Today’s Studio Upgrade: A New (Inexpensive, Custom) Cutting Table with Storage
I’m known for screeching to a halt to pick up someone’s “trash” from the curb, because I firmly believe that one man’s trash is another (wo)man’s treasure. (Don’t worry, I’m NOT a hoarder, I either finish the project I envisioned within a year or two, or I find a new home for what I hauled home).
In May, the University I work for was trashing a bunch of old oak cabinets and slate counter tops as they installed the new chemistry lab. I happened to drive by that side of campus, the day they were carrying everything out to the curb and setting it near a big sign that said “Free”. I immediately stopped, pulled two cabinets and some shelves aside with a sign on them that they were claimed and would be picked up later. I then called my sweetie and arranged for him to swing by on his way home from work that afternoon to retrieve them. We reluctantly passed on the “too large” slate counter tops. I brought these home:
My sweetie and I got to work removing vinyl toe kicks, adhesive, sticky messes, etc., then washing, sanding, priming and painting MANY layers of white paint on these, in addition to cutting new shelves and making minor wood filler repairs. It’s been an all summer job out in the garage–which sweetie stuck to through our terrible heat and humidity! (I wimped out once the heat index went over 95 degrees, I was willing to wait until Autumn for my “new” cabinets).
A few weeks later, this old counter top was slated for the trash at the building I work in. Naturally, I hauled that home, too. It happened to be just the size I needed to top off the oak cabinets. (Lucky, huh?)
I wasn’t crazy about the 1980s country blue formica, so when I was at Grubers in July, I picked up some fabulous laminated cotton to cover it (Oil Cloth would have been a little more durable, since it’s heavier, but I adored this bicycle/tricycle print by Michael Miller, and since I am the primary user of this tabletop, I know it will be used carefully). If you are making a similar table covering that will be used by kids, or multiple family members, I’d recommend oilcloth.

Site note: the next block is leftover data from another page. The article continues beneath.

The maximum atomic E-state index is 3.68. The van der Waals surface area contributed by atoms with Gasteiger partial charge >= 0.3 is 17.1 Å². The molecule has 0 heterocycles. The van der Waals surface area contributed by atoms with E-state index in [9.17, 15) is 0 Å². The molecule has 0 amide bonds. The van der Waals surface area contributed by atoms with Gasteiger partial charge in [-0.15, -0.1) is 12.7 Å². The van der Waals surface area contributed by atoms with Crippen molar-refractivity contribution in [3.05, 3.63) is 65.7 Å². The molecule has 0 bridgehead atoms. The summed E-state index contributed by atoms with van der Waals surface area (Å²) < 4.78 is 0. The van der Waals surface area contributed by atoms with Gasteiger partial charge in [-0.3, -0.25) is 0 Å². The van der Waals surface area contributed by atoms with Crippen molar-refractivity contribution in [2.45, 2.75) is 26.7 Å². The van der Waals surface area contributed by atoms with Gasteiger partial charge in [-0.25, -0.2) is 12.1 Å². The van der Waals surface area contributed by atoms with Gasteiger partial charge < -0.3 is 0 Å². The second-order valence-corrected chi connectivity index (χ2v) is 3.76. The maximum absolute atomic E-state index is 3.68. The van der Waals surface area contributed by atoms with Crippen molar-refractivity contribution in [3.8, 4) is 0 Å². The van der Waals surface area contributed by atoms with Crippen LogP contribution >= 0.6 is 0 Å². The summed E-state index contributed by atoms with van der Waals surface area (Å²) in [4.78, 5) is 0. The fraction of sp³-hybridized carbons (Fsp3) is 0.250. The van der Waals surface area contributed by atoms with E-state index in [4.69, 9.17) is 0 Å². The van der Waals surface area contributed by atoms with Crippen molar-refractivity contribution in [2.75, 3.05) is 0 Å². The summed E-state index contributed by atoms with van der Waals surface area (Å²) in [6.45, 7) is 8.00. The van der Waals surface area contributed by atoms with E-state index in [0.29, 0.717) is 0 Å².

How to cover a tabletop:
1. Cut your oilcloth/laminated cotton larger enough to allow for folding over all four sides, with an overlap to the bottom side of your plywood or tabletop, and extra fold under of raw edge–in this case, about 5-6 inches on all sides. It doesn’t show in this pic, but I trimmed a triangle (about a 3″ triangle) off all four corners to make easing your corners in in step #5 go smoothly.
2. Starting at the center of long sides of board, wrap fabric tightly around back, tucking about 1/2″ of raw edge under and securing with a staple gun. I usually do the center, and about 3″ on each side of center spot along one side, then move to opposite side of the board and repeat by pulling fabric tightly around the back at the center of that side, turning under 1/2″ raw edge again, and securing it with a staple gun.
3. Proceed outward along sides of your board, alternating from side to side every so often, until you reach the end at all four corners.
4. Moving to center of your short ends, repeat step #2, until you get to this point:
5. This is where the fact that you trimmed a triangle of bulk out of your corners in step #1 becomes important. Fold your long side excess length in closely to the edge of the table top, and fold the end side excess in over the top of it, just like you would if you were wrapping a gift with paper (sometimes it helps to have an extra set of hands at this point-one to wrap and hold, the other person to staple):
6. Once you have it where your want it, laying nice and flat, secure it with your staple gun. Add extra staples to bottom side fabric edges as needed. You can use this same method to re-upholster chair seat covers, ottoman covers, you name it.
We installed the cabinets and the tabletop in my sewing studio just before we went on vacation…
There is an open area under the table that is exactly the width I need for storing my vintage Bernina 830 Record. The door on the left cabinet hides a multitude of WIP sins… and the open shelves on the smaller cabinet provide storage for books and tools facing the door to the studio…
We also added that nifty towel rod and buckets from Ikea for holding rotary cutters, scissors, seam rippers, pencils, etc. All at the ready, all off my work surface. The drawer on the cabinet to the left still needs the drawer facing and pull added to it (This weekend’s project), but it’s completely functional at this point. And it’s a HUGE drawer-great storage!
Total Cost for My New Custom Cutting Table/Work Station:
Cabinets & shelving $0
Formica Tabletop $0
Laminated Cotton $17.99 (It took less than a yard so I have pieces left over!)
Primer $10 (we’re giving the rest of the gallon to someone for a second project)
I’ve used the cutting top once so far, and it is already worth it’s weight in gold. A shot of the entire sewing set-up:
Add the ironing board off the left side of the photo there and I have myself a great work-triangle!